And for once, I did the show right. I went up and down EVERY AISLE IN THE PLACE. My feet are currently incredibly sore and I'm a little grumpy, but I feel like I saw everything and took note of everything that really caught my eye. And I took photos of all of it, which I will now share with you, but first, a bit of a caveat:
As huge as this post is, it features only a small fraction of what's on display. (I believe there are more than 800 OOAK booths/vendors this year.) My personality means I'm drawn to decorative objects, fine art, and that sort of thing. Things I generally avoid, and that you won't likely see here, but that are in abundance at the show: kids' stuff, woollens and knits, clothing, most wood and leather goods, art glass and most pottery, food and edibles. I also steered clear of most of the cutesy stuff (felted creatures, owls, bunnies, and the like), most of the jewellery, most of the furniture, and all of the body/beauty products. All of that stuff is amazing in its own right, but I only stopped to photograph the things that really jumped out at me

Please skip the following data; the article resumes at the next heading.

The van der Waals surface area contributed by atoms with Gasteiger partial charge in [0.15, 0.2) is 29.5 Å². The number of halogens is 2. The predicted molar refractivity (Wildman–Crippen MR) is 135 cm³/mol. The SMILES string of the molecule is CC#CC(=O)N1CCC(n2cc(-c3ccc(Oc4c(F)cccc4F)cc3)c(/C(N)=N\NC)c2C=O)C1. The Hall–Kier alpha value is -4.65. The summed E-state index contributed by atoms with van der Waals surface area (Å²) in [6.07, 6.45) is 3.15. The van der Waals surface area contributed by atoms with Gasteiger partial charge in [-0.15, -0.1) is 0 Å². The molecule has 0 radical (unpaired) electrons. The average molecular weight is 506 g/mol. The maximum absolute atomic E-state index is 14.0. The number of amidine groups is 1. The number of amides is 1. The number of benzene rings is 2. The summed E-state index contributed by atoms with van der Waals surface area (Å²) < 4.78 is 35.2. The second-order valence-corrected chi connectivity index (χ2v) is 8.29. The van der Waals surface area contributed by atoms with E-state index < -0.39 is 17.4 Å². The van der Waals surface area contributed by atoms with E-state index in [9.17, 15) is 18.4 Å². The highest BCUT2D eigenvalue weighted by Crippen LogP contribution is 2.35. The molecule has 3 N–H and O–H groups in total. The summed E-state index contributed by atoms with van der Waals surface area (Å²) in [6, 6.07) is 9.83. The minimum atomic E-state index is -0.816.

, which may not be what will jump out at you. So... there. End caveat.Now, some pro tips:
- Work methodically. I saw every booth, starting at the east end of the centre (end of the alphabet) and moving west, winding up and down every aisle along the way. I know it seems a little anal, but making a plan for the path you want to take (and sticking to it) is a smart move. The show is overwhelming otherwise.
- Wear comfy shoes. SERIOUSLY. I was wearing Toms and my feet are still killing. (I saw a couple over-zealous young "journalists" in 4-5 inch heels, and I bet they want to kill themselves right now.)
- Give yourself a good three hours for your visit. Or even a full 1/2 day. It's better not to be rushed and if you want to see the whole thing, it's going to take you a long time. (Note: if you're bringing babies or little kids with you, as I noticed many did... well, you're crazy. What can I say? The rules don't apply. You may need 12 hours. Who knows?)